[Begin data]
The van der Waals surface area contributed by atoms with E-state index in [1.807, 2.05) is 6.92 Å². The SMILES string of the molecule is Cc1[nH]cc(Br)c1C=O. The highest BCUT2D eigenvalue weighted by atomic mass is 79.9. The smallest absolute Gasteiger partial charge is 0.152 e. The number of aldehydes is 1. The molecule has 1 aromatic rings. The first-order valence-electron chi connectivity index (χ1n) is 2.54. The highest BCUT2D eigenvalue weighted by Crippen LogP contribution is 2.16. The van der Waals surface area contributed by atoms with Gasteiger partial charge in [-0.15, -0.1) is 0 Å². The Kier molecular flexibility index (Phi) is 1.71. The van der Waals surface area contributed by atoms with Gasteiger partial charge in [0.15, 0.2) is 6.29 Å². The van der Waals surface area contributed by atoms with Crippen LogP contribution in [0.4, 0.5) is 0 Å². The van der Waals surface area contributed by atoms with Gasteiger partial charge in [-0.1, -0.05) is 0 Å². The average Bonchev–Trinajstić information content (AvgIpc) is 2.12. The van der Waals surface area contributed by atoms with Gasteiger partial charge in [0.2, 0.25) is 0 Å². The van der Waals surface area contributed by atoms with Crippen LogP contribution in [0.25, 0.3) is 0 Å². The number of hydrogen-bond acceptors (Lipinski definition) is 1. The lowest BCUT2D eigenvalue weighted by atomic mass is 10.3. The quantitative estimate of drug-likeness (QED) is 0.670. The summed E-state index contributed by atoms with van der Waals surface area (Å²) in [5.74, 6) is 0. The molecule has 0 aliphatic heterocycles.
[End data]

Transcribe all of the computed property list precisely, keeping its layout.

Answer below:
The van der Waals surface area contributed by atoms with E-state index in [1.807, 2.05) is 6.92 Å². The SMILES string of the molecule is Cc1[nH]cc(Br)c1C=O. The highest BCUT2D eigenvalue weighted by atomic mass is 79.9. The smallest absolute Gasteiger partial charge is 0.152 e. The number of aldehydes is 1. The molecule has 1 aromatic rings. The first-order valence-electron chi connectivity index (χ1n) is 2.54. The highest BCUT2D eigenvalue weighted by Crippen LogP contribution is 2.16. The van der Waals surface area contributed by atoms with Gasteiger partial charge in [-0.15, -0.1) is 0 Å². The Kier molecular flexibility index (Phi) is 1.71. The van der Waals surface area contributed by atoms with Gasteiger partial charge in [0.15, 0.2) is 6.29 Å². The van der Waals surface area contributed by atoms with Crippen LogP contribution in [0.4, 0.5) is 0 Å². The van der Waals surface area contributed by atoms with Gasteiger partial charge in [-0.1, -0.05) is 0 Å². The average Bonchev–Trinajstić information content (AvgIpc) is 2.12. The van der Waals surface area contributed by atoms with Gasteiger partial charge in [0.2, 0.25) is 0 Å². The van der Waals surface area contributed by atoms with Crippen LogP contribution in [0.25, 0.3) is 0 Å². The number of hydrogen-bond acceptors (Lipinski definition) is 1. The lowest BCUT2D eigenvalue weighted by atomic mass is 10.3. The quantitative estimate of drug-likeness (QED) is 0.670. The summed E-state index contributed by atoms with van der Waals surface area (Å²) in [5.74, 6) is 0. The molecule has 0 aliphatic heterocycles.